Data Availability Statement
Publicly available datasets were analyzed in this study. This data can be found here: https://plus.si.cobiss.net/opac7/bib/288145920.
This study was carried out in accordance with the recommendations of the responsible Ethics Committee at the University of Ljubljana with written informed consent from all subjects. All subjects gave written informed consent in accordance with the Declaration of Helsinki. The protocol was approved by the responsible Ethics Committee at the University of Ljubljana.
MS and MZ designed the study, except for the neurophysiological part, which was designed by KT. MZ, MS, and KT conducted the experiment and collected all the data. BN developed the software for 3D kinematical analysis. ZM and AO developed the skiing simulator and supervised the experimental process. All authors have contributed in the writing of the manuscript, proofread the manuscript, and approved the final version.
This study was supported financially by the Foundation for Financing Sport Organisations in Slovenia (RR-14-004, RR-13-145, RR-12-036, and RR-11-108), University of Ljubljana (P2-0228) and the Slovenian Research Agency.
Conflict of Interest
The authors declare that the research was conducted in the absence of any commercial or financial relationships that could be construed as a potential conflict of interest.
The authors would like to sincerely thank the subjects for their participation.
Bere, T., Florenes, T. W., Krosshaug, T., Koga, H., Nordsletten, L., Irving, C., et al. (2011). Mechanisms of anterior cruciate ligament injury in World Cup alpine skiing: a systematic video analysis of 20 cases. Am. J. Sports Med. 39, 1421–1429. doi: 10.1177/0363546511405147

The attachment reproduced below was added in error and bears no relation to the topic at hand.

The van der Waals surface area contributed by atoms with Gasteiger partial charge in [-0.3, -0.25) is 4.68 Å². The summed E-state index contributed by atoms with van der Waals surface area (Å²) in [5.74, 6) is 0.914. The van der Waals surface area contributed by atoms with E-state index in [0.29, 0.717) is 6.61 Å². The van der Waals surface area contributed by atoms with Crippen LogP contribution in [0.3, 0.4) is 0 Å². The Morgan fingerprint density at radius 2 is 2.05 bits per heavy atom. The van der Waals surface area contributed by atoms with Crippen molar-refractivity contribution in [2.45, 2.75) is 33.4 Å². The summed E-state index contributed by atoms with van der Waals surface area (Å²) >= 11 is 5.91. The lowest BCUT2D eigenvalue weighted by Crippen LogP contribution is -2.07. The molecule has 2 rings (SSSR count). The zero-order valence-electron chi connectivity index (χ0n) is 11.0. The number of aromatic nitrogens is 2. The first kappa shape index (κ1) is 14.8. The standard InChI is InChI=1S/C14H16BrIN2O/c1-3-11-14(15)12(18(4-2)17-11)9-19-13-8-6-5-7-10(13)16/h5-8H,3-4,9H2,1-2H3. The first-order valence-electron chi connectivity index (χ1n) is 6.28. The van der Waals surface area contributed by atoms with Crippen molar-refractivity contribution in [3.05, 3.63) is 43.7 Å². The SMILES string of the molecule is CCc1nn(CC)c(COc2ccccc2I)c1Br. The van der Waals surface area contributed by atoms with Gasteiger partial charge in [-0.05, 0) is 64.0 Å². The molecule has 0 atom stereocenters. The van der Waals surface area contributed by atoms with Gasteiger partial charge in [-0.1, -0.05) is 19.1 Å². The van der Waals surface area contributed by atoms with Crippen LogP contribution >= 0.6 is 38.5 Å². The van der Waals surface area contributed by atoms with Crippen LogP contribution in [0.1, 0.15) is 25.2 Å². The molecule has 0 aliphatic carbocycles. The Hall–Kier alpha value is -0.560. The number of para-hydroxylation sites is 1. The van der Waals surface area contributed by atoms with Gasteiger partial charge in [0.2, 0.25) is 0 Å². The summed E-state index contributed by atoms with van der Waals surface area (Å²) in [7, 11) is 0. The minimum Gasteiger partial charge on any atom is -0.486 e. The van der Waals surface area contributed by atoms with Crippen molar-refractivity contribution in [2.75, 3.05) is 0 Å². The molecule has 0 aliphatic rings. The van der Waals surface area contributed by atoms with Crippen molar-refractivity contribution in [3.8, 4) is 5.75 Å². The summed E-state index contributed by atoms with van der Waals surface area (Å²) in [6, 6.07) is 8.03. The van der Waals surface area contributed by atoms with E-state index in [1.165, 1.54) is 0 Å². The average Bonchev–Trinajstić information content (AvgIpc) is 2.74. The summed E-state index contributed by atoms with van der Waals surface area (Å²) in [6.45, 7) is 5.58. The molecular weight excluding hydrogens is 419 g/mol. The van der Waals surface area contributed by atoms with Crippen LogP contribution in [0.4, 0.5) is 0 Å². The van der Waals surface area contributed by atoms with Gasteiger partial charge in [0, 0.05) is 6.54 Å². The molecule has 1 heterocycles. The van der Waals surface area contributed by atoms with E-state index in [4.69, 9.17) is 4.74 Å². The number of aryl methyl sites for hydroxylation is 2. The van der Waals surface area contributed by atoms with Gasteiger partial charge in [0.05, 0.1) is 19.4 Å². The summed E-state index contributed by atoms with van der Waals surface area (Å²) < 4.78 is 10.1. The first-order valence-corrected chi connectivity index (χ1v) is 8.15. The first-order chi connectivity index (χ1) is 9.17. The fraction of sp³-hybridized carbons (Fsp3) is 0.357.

Besier, T. F., Lloyd, D. G., and Ackland, T. R. (2003). Muscle activation strategies at the knee during running and cutting maneuvers. Med. Sci. Sports Exerc. 35, 119–127. doi: 10.1097/00005768-200301000-00019
Brucker, P. U., Katzmaier, P., Olvermann, M., Huber, A., Waibel, K., Imhoff, A. B., et al. (2014). Recreational and competitive alpine skiing. Typical injury patterns and possibilities for prevention. Der Unfallchirurg 117, 24–32. doi: 10.1007/s00113-013-2464-4
Federolf, P., Roos, M., Lüthi, A., and Dual, J. (2010). Finite element simulation of the ski–snow interaction of an alpine ski in a carved turn. Sports Eng. 12, 123–133. doi: 10.1007/s12283-010-0038-z
Federolf, P., Tscharner, V., Häufle, D., Nigg, B., Gimpl, M., and Müller, E. (2009). “Vibration exposure in alpine skiing and consequences for muscle activation levels,” in Science & Skiing, IV, eds E. Müller, S. Lindinger, and T. Stöggl (Maidenhead: Meyer & Meyer Sport (UK) Ltd.), 19–25.
Gilgien, M., Sporri, J., Kroll, J., Crivelli, P., and Muller, E. (2014). Mechanics of turning and jumping and skier speed are associated with injury risk in men's World Cup alpine skiing: a comparison between the competition disciplines. Br. J. Sports Med. 48, 742–747. doi: 10.1136/bjsports-2013-092994